Gross Departure Signals End of 20-Year Bull Market in Bonds

09/30/2014 10:09 am EST

Focus: MARKETS

Jim Jubak

Founder and Editor, JubakPicks.com

Bill Gross’s exit from Pimco marks the end of an era for bond investors and reveals two important trends during the transition to a “new normal,” and MoneyShow’s Jim Jubak outlines how long he feels these trends—which are still unfolding—will continue.

Bill Gross’s departure from Pimco, the investment management company he co-founded in 1971 and the Pimco Total Return bond fund that opened its doors in 1987 marks the end of an era.

No, not for Gross. He’s worth $2 billion or so; he’s going to continue to run a bond fund, although initially smaller than the $220 billion fund he’s left behind; and I’m sure that his new employer, Janus, a money manager known for its stock vehicles, will pay him more than adequately for his ability to bring them fixed income assets.

But for bond investors and the bond market, his move does mark the end of an era.

When Gross started the Total Return fund in May 1987, the yield on a 10-year Treasury was 8.5%. Last Friday, September 26, the 10-year yield was 2.5%. Gross has been a gifted bond fund manager for much of his career, the Total Return fund has outperformed its benchmark by almost three-quarters of a full percentage point a year over the last 15 years. But he did manage a bond fund in an era of falling interest rates and rising bond prices. It’s clear that we’re not going to see a six-percentage point drop in 10-year yields from here over the next 15 years. Investors who expect to find a bond fund that will show a total return of 6.2% a year over the next 15 years—as Gross did for the last 15 years—are going to be very, very disappointed.

That observation is rather old news by this point, of course.

But the months before Gross’s departure from Pimco and the Total Return fund do illustrate two important trends during this transition to this new era, a period that Gross himself called the “new normal,” that are by no means old news. I think those trends are still unfolding and that the way they unfold will make up the very unsettling weather in the bond market for the next five years or more.

The first trend that Gross’s departure illustrates is how tricky it’s going to be to get the timing right during this transitional period. The underperformance of the Total Return fund in recent quarters that saw the fund drop from the 12th rank in its category of intermediate-term bond funds over the last 15 years to the 83rd rank in the last year wasn’t a result of Gross missing the end of an era of falling interest rates. In fact, Gross called that end early and loudly. Gross’s problem wasn’t missing the long-term change in trend but getting the short-term timing of that change wrong. Interest rates refused to bottom when Gross predicted and—from already low levels—they proceeded to retreat even further on the strength of a stronger dollar fueled by anticipation of the higher interest rates that Gross was predicting. Gross wasn't alone in being too early, which is exactly my point.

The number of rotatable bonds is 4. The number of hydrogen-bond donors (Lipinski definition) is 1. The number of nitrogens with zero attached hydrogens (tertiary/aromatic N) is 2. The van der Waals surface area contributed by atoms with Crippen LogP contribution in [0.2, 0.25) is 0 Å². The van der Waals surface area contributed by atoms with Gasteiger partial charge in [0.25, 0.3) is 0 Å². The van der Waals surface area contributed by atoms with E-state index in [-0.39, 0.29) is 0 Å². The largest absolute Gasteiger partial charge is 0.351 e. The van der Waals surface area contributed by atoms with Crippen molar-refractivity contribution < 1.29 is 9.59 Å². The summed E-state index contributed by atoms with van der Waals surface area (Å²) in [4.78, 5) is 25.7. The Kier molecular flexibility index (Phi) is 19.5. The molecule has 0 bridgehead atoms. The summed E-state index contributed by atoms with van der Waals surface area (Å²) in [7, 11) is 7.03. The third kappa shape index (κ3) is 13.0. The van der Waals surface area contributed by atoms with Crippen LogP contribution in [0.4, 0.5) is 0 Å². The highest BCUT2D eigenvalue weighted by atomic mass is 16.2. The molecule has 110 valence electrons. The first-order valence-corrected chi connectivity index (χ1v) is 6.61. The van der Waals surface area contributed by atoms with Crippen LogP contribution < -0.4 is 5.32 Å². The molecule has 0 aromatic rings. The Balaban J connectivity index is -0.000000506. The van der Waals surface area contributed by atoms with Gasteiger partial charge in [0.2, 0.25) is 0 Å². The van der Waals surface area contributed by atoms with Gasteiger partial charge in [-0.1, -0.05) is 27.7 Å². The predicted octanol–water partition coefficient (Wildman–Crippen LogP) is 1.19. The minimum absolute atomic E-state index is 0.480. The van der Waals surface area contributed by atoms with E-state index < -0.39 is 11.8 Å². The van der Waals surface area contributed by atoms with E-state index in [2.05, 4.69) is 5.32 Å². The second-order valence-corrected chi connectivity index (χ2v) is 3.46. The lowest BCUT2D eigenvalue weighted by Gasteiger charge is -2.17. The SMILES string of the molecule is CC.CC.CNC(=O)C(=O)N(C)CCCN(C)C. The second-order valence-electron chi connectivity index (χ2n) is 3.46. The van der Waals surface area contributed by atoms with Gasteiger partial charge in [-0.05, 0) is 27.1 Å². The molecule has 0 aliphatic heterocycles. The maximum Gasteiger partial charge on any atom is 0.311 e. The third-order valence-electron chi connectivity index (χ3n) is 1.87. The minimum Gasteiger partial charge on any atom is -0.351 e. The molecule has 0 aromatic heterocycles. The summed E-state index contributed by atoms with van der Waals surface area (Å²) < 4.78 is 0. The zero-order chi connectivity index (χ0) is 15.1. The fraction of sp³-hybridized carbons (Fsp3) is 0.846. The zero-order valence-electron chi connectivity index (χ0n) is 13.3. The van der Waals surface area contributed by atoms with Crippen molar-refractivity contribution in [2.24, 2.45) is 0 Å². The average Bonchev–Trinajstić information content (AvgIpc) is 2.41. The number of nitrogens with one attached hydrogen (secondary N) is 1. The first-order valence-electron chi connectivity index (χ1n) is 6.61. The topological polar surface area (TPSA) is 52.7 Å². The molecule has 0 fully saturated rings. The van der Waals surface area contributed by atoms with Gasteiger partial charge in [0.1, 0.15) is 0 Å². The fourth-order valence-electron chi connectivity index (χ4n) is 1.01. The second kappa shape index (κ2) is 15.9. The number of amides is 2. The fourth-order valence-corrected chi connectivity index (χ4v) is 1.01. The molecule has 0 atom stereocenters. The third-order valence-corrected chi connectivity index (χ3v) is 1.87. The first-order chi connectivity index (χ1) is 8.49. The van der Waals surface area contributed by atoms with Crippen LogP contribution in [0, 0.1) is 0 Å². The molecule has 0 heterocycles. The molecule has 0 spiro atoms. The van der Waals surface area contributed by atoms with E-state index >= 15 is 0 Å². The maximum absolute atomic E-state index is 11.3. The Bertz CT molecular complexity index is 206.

It has proven to be very difficult to call the bottom in interest rates and to predict the turn in the long-term bond market trend from bullish to bearish. 

The second trend is related to the first. Because it has turned out to be so difficult to time the turn in the trend, bond traders and investors haven’t had much encouragement to switch to plain vanilla bearish strategies. Combine the difficulty of getting the timing right with the propensity of money managers (like most people) to stick with what they know until it demonstrably isn’t working, and the result has been a creep toward strategies that add risk in an effort to prolong the returns of the bull market period in bonds.

Gross’s own fund is an example. In the second quarter of 2014, Gross sold most of the $48 billion in Treasuries held by Total Return fund and replaced them with Treasury futures. The derivative contracts require relatively little cash up front so Gross could leverage his bet on Treasuries and a temporary increase in Treasury prices if interest rates fell. Some of the money that didn’t go into Treasuries because of the use of futures went into Brazilian, Spanish, Italian, and Mexican bonds, which were all recently paying out higher yields than Treasuries.

I’m not criticizing Gross’s investment choices, for what it’s worth, since I’m not a bond guy. I like Mexican bonds too, for instance.

But the portfolio changes at Total Return certainly qualify as adding risk to the fund—from derivatives and leverage, and from more volatile sovereign bonds—in an effort to deliver something like the returns expected by bond investors whose experience of the last 20 years has colored expectations.

Unfortunately, I think we’re going to see a lot more of this before expectations get reset. It’s one thing to believe—intellectually—that returns are going to be lower in the future than they have been. It’s another thing to accept those lower returns. The solution that many money mangers and investors are going to pursue is to add risk in an effort to match expected returns based on a history with only the slightest relevancy to the future.

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